Pinch salt,
150 g sugar,
50g almonds chopped,
grated zest of lemon,
1 tbsp coursely ground black pepper.
50 g plain flour – or ground almonds/polenta if you want wheat free.
1 heaped tsp baking powder
2 eggs
icing sugar
8 inch tin, 180 degrees

Beat softened pumpkin ’til smooth and add all dry ingredients including raisins in licor.

Then add egg yolks, followed by whipped whites which should be folded in.

Bake for 1-1.5 hours. It is ready when scewer comes out clean.

When cool, dust with icing sugar.

Farewell to the Geffrye

My six week stint with the Asian Women’s Group at the Geffrye came to an end this week – it’s been such a great experience I’m sorry to be saying goodbye. Not only has the group been the most enthusiastic and fun I have every had to teach but I have discovered so many new things along the way.

– early morning cycle ride along the Regent’s Canal towpath with its colourful canal boats, funky apartments and watery reflections;

– quirky shops like jewellery gallery @ Work and contemporary furniture maker, Unto This Last on Brick Lane;

– utility homewares at Labour and Wait on Redchurch Street;

– master of the the new wave paper cut Rob Ryan on Columbia Road;

– Vietnamese food in the many wonderful cafes along Kingsland Road;

– morning coffee overlooking the gardens at the Geffrye Museum as they spring into life with tulips, daffodils and an abundance of green.

Hopefully the farewell is more of an au revoir: Julie and her group so enjoyed the yoga sessions that they have asked for more! Something I hope to be able to pursue later in the year if not before.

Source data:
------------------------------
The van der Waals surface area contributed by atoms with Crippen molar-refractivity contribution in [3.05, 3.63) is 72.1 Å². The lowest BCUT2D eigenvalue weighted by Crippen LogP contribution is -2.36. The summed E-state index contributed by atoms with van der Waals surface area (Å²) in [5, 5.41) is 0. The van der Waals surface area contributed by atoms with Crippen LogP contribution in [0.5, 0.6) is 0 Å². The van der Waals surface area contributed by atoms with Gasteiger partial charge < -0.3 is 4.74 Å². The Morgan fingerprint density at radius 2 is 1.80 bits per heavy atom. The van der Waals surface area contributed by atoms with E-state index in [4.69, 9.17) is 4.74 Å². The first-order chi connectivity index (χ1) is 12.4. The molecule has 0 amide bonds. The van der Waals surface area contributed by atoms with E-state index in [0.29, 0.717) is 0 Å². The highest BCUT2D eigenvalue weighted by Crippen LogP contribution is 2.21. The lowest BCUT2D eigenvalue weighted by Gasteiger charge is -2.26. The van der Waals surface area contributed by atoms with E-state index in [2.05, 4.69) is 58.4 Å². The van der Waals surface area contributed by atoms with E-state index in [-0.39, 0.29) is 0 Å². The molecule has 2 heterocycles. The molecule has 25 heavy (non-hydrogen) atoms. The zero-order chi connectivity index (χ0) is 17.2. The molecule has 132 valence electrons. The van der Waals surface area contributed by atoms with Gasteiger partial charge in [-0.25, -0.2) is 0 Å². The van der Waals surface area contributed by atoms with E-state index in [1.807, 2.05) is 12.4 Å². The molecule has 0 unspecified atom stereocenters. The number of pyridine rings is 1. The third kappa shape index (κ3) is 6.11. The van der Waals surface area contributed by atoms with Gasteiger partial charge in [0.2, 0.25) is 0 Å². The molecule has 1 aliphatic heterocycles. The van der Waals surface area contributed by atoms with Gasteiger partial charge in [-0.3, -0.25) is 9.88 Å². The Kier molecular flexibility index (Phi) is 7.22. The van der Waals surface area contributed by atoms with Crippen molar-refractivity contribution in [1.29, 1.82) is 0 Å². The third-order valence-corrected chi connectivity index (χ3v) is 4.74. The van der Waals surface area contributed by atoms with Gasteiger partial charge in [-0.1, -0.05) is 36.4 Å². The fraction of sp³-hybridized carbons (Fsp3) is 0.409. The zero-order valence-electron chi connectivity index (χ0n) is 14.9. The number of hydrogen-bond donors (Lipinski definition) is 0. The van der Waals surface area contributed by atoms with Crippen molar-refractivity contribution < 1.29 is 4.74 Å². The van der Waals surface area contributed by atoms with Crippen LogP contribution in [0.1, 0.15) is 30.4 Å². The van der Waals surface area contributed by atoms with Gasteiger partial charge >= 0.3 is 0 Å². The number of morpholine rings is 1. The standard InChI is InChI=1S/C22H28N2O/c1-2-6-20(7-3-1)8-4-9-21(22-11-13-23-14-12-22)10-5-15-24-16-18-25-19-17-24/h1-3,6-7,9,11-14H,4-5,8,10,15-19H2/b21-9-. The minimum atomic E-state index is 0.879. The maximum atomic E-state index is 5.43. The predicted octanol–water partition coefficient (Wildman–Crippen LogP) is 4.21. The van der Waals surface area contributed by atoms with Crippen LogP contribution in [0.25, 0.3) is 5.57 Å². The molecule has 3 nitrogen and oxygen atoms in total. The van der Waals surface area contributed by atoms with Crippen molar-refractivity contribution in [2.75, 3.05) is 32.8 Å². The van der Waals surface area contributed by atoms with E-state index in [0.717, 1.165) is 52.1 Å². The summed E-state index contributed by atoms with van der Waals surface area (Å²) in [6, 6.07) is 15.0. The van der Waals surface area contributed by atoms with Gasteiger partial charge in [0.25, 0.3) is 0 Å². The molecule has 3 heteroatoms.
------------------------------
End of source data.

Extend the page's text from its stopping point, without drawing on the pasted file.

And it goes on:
Yoga in the hut

Yoga classes in Wighton village hut will start again on Monday evening. This is a mixed ability class so open to all levels. Students are welcome to drop in to individual sessions, but for those looking to develop their yoga practice, each five week series of classes has an underlying theme running through it. So in this series, we will be looking at the principles of yin/yang and the harmony of opposites and experiencing our yoga asana and pranayama practice with this in mind.

The classes run from 5.15-6.45 pm in Wighton village hut, Buddells Lane, Wighton, Norfolk and cost £30 for the five week series or £7.50 drop in.

The sound of mangoes at the Geffrye, plus an outing…

Now over half way though my series of classes at the Geffrye . This week I introduced some voicework – using simple sounds as a way of finding the “natural” voice as well as releasing tension in the throat and upper chest.  I often find that students are uncomfortable with this to begin with, but once again the Geffrye women amazed me with their unbounded enthusiasm and complete lack of self consciousness; at one point descending into peals of laughter when it transpired that my  “trying to be sensitive to a muslim audience” alternative to the  “om” sound  meant that we ended up chanting about mangoes (which is apparently what “aam” means in Bengali…)

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New Shoots…